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I was never a graffiti artist. I was never what is considered an outsider artist. I was never street, never hard, never funky.

I was a poet. I was a public artist. I was a white, suburban teenager. I was middle class.

I never used spray paint. It’s smelly. And I never wrote my name anywhere that wasn’t a signature for my art (most of my public art was unsigned).

My destiny, however, seems inextricably interwoven with graffiti. And my legacy may well be the expression of an outsider in the world of Arts and Letters.

I was born old. Even as a teenager, I wrote like an old man sitting in his garden ~ my work was nothing like that of a punk or street poet. (I was invited to read on a radio show on KBOO in Portland, Oregon, by the host who only knew me through my poetry. When I appeared at the station in torn clothes, heavy jewelry, a bandana on my head, and a little drunk, her prejudice toward punk kids surfaced and she was hostile. The interview did not go well and was never aired. Luckily, a different radio show on KBOO invited me several times to read my poetry live and appreciative listeners called the station from five surrounding states. But that is getting ahead of the story.)

Many years before the "Commit Random Acts of Kindness and Senseless Beauty" campaign (ala Anne Herbert, the great American philosopher), I made art with the idea of generating an effect, an epiphany, a resonant sensation in the heart. I wanted to affect people in a small, quiet way that reverberated through their psyches and across the universe like a tiny pebble tossed into a pond, the beating wings of a butterfly in New York causing winds in Tokyo… Poetry is the best artform for that.

I wrote poems and placed them in public places. It started by the conscious act of leaving a poem in a dark corner of the public library. Then a funky coffee shop. Then taped to a pole in a remote area of the park. When I was in high school, my literary/artsy friends were in college, many not knowing I was younger. This exposed me to things I would not otherwise have encountered and opened the university campus to me as a venue for my art. The gardens, the university library, the student union… I was not leafleting an area; I was creating a surprise, a delight for the person who encountered the single poem in the particular environment. Yes, I have a long history of juxtaposing words with public spaces.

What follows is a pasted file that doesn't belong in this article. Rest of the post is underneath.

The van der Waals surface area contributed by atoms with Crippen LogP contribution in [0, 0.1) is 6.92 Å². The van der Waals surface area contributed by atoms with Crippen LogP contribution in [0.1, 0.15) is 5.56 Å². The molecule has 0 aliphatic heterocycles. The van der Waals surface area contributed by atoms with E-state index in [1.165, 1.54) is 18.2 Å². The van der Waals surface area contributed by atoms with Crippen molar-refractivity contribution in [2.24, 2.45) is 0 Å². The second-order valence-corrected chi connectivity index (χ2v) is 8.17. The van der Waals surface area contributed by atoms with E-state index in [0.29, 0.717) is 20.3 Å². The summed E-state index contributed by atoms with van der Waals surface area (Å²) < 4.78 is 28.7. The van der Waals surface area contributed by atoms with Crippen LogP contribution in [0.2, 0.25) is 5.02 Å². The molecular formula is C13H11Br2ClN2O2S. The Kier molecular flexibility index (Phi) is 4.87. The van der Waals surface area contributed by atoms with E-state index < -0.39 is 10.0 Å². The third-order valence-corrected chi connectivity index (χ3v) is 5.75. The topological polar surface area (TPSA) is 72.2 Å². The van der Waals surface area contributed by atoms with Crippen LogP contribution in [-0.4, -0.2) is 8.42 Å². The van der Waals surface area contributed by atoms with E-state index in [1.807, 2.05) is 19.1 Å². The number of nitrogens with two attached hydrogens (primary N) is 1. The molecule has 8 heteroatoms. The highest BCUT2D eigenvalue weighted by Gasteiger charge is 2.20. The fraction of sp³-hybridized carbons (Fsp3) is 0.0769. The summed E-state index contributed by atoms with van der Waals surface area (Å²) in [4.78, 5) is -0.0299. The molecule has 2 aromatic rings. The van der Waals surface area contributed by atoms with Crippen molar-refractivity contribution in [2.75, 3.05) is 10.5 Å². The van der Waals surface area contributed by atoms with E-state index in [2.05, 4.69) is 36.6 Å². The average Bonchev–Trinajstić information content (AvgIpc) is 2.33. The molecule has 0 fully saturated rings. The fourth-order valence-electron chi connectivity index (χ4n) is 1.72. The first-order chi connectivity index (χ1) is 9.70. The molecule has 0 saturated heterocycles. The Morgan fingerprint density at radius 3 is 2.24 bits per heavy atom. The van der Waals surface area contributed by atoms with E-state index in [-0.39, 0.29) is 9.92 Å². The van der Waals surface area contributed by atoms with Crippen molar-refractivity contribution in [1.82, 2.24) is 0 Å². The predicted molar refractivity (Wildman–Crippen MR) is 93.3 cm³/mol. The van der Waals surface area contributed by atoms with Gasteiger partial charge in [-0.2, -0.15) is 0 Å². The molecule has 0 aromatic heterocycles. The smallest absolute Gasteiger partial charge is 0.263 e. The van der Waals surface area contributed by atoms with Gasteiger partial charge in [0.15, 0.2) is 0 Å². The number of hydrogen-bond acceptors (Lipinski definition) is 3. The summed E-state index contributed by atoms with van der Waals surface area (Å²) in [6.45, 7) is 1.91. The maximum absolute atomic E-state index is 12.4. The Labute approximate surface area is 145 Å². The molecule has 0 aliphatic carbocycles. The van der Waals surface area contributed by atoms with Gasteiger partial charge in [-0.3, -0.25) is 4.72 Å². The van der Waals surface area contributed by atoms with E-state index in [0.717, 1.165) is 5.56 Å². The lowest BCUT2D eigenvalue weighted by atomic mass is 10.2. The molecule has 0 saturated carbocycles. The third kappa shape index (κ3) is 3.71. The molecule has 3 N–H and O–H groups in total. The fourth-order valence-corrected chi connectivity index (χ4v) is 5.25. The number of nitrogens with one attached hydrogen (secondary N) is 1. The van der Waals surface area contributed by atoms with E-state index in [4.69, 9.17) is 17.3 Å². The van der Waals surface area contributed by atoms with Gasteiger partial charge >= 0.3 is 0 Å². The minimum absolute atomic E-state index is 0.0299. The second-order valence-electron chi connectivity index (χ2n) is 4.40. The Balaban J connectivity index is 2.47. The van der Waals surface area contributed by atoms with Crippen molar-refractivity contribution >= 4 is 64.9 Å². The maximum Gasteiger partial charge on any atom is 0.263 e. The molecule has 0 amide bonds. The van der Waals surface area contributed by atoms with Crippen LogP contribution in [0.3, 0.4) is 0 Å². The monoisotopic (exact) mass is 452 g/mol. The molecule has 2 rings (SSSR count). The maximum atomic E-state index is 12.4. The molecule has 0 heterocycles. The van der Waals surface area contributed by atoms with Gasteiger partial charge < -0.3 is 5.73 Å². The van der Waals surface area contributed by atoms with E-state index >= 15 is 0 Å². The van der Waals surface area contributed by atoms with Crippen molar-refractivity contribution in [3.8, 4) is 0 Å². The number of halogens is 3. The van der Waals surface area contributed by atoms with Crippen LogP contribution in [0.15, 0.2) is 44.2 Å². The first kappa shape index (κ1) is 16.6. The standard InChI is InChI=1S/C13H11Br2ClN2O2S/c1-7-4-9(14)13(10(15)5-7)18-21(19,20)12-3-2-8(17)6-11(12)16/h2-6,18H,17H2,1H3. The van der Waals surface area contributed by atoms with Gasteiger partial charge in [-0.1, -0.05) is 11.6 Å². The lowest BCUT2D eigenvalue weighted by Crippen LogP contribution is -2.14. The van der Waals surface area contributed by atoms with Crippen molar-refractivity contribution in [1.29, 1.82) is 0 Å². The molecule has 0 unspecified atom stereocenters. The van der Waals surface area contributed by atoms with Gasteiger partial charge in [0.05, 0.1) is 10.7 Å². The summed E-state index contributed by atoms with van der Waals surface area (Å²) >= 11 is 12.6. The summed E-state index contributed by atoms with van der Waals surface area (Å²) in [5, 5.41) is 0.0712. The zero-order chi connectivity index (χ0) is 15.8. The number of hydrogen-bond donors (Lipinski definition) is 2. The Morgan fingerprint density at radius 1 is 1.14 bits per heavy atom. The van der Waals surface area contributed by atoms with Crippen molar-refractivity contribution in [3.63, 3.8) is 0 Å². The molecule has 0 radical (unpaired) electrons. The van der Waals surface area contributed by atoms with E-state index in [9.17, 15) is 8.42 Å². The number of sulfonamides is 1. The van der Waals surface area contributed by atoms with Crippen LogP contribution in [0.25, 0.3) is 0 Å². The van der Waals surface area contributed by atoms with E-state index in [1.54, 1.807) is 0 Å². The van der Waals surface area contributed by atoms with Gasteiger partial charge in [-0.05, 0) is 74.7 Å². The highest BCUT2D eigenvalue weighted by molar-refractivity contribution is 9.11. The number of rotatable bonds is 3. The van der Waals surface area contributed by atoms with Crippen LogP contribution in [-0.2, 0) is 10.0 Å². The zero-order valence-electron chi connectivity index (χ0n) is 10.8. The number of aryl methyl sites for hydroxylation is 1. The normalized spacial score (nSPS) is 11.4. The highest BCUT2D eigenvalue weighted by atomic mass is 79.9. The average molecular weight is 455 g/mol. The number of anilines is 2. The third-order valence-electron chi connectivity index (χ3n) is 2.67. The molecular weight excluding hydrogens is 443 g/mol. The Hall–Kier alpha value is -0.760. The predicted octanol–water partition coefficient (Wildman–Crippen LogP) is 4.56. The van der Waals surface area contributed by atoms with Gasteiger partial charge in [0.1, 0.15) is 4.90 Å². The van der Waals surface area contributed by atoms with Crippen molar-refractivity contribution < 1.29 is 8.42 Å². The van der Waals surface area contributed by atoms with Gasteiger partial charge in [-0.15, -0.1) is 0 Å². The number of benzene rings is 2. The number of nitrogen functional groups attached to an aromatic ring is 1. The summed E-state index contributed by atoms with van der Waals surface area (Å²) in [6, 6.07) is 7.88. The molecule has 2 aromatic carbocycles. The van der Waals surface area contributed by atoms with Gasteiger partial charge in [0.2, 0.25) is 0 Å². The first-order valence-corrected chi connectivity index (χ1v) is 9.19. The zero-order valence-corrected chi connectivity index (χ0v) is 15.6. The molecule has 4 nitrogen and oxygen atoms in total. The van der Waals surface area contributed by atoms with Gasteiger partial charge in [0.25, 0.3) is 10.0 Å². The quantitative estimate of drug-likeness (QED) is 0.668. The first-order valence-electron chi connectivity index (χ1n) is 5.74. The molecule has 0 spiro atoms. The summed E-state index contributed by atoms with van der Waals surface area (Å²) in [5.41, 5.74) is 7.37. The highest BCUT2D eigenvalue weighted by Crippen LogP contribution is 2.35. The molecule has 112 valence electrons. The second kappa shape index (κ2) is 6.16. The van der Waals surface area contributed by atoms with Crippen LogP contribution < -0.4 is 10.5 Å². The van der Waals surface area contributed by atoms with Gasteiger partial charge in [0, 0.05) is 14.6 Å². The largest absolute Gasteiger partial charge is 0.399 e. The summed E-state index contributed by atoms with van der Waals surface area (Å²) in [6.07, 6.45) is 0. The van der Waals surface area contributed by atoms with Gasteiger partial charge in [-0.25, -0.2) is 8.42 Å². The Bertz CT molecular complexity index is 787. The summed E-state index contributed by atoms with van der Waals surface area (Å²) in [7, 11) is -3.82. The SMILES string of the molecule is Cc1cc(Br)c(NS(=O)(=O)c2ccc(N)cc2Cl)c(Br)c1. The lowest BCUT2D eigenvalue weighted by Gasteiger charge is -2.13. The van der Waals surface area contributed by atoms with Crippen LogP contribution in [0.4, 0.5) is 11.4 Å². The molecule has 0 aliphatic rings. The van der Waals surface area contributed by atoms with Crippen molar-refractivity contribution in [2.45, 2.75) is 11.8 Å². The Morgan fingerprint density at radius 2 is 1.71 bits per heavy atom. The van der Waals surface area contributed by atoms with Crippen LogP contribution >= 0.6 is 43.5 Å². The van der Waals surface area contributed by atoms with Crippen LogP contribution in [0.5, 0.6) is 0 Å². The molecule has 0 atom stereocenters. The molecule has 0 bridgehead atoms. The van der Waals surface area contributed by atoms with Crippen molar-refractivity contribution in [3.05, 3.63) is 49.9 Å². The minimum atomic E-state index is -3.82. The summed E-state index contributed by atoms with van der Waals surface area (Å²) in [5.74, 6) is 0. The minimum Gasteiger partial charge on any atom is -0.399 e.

I began tipping poems into library books. Just one at a time; one here, one there ~ how much could I write? This was a slow process ~ quite the opposite of graffiti. In a bookstore, it was possible to insert a postcard with a poem into the appropriate book (I am still known to smuggle one of my books into a bookstore and shelve it in the correct place!) but with the library, ahhh, that is where the art develops. I know it doesn’t sound revolutionary but defacing a library book was high vandalism to someone from my family. My idea, however, was not to deface but to alter and elevate. I was an artist enhancing a mundane experience. Often poems went into books of poetry but more interesting were combinations with books of social essays, histories, or economics where the subject was a counterpoint to or informed by the poem. Inter-library loan expanded my art as did enrolling in Cal State Long Beach where I then could take books from the university stacks. (I subsequently got a job in the university library ~ I was like a kid in a candy store!) When people asked if I were published, I would always answer I was in the best anthologies in the library!

The quiet revolution of my artwork expanded. And revolution is the only reasonable response to the idiocy of campus bureaucracy. (I was kicked off the campus literary magazine I helped start while I was still in high school because I was publishing professional anthologies with well-respected writers. It was considered a conflict of interest to publish both a campus, student journal and a non-campus, non-student journal. With logic like that, it is no wonder people graduate with degrees but not the ability to think.) I began making placards or broadsides and postcards ~ a poem with an image or the words themselves as the image. Word and image or word as image became emblematic of my work. I also made elaborate "mail art" and sent it around the world to delight both friends and strangers. (One later experiment in brevity: I got a handmade postcard to be delivered via regular post from Madrid, Spain to Cerritos, California without a last name, street address, or zip code ~ the recipient was definitely delighted!) In college, performance poetry and public art were new to the curriculum but already second nature to me. Outside of campus, I gave a couple workshops on the philosophy and making of handmade books.

Simultaneous to my work in poetry and art, even at a young age, my political convictions centered on ecology and peace. They remain so centered. I have always seen the futility of war and the abuse of the Earth as the folly of mules. In the First International Xerox Art Exhibition, one of my pieces displayed was a long poem, an elegy with a list of animals extinct since the 1600s. That poem was the cornerstone of my first, full-length book, Flowers of Ecstasy.